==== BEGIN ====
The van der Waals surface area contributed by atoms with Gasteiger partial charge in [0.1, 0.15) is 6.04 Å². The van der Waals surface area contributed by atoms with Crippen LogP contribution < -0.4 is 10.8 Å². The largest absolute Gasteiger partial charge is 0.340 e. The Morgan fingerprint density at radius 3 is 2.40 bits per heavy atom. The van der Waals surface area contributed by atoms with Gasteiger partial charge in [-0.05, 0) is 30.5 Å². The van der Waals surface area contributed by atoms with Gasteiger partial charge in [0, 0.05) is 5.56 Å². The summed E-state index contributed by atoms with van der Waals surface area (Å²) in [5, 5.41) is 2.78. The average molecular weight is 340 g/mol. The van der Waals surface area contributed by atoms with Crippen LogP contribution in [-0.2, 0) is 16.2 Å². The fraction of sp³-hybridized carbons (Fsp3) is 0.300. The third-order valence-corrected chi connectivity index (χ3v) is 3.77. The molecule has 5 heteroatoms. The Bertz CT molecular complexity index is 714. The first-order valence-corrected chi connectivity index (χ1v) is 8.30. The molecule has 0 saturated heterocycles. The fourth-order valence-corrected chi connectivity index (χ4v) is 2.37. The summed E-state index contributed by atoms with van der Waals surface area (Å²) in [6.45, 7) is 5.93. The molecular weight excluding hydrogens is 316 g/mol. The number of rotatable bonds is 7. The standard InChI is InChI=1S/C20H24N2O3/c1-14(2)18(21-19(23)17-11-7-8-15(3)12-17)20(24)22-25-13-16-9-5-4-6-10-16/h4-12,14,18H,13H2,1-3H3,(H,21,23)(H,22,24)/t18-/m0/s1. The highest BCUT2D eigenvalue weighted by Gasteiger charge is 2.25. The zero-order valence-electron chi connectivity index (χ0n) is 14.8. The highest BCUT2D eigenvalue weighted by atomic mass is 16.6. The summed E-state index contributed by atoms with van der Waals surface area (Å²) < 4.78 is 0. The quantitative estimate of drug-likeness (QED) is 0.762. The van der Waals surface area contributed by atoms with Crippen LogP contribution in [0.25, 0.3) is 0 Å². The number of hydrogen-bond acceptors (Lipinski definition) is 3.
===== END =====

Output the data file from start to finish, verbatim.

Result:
The van der Waals surface area contributed by atoms with Gasteiger partial charge in [0.1, 0.15) is 6.04 Å². The van der Waals surface area contributed by atoms with Crippen LogP contribution < -0.4 is 10.8 Å². The largest absolute Gasteiger partial charge is 0.340 e. The Morgan fingerprint density at radius 3 is 2.40 bits per heavy atom. The van der Waals surface area contributed by atoms with Gasteiger partial charge in [-0.05, 0) is 30.5 Å². The van der Waals surface area contributed by atoms with Gasteiger partial charge in [0, 0.05) is 5.56 Å². The summed E-state index contributed by atoms with van der Waals surface area (Å²) in [5, 5.41) is 2.78. The average molecular weight is 340 g/mol. The van der Waals surface area contributed by atoms with Crippen LogP contribution in [-0.2, 0) is 16.2 Å². The fraction of sp³-hybridized carbons (Fsp3) is 0.300. The third-order valence-corrected chi connectivity index (χ3v) is 3.77. The molecule has 5 heteroatoms. The Bertz CT molecular complexity index is 714. The first-order valence-corrected chi connectivity index (χ1v) is 8.30. The molecule has 0 saturated heterocycles. The fourth-order valence-corrected chi connectivity index (χ4v) is 2.37. The summed E-state index contributed by atoms with van der Waals surface area (Å²) in [6.45, 7) is 5.93. The molecular weight excluding hydrogens is 316 g/mol. The number of rotatable bonds is 7. The standard InChI is InChI=1S/C20H24N2O3/c1-14(2)18(21-19(23)17-11-7-8-15(3)12-17)20(24)22-25-13-16-9-5-4-6-10-16/h4-12,14,18H,13H2,1-3H3,(H,21,23)(H,22,24)/t18-/m0/s1. The highest BCUT2D eigenvalue weighted by Gasteiger charge is 2.25. The zero-order valence-electron chi connectivity index (χ0n) is 14.8. The highest BCUT2D eigenvalue weighted by atomic mass is 16.6. The summed E-state index contributed by atoms with van der Waals surface area (Å²) < 4.78 is 0. The quantitative estimate of drug-likeness (QED) is 0.762. The van der Waals surface area contributed by atoms with Crippen LogP contribution in [0.25, 0.3) is 0 Å². The number of hydrogen-bond acceptors (Lipinski definition) is 3.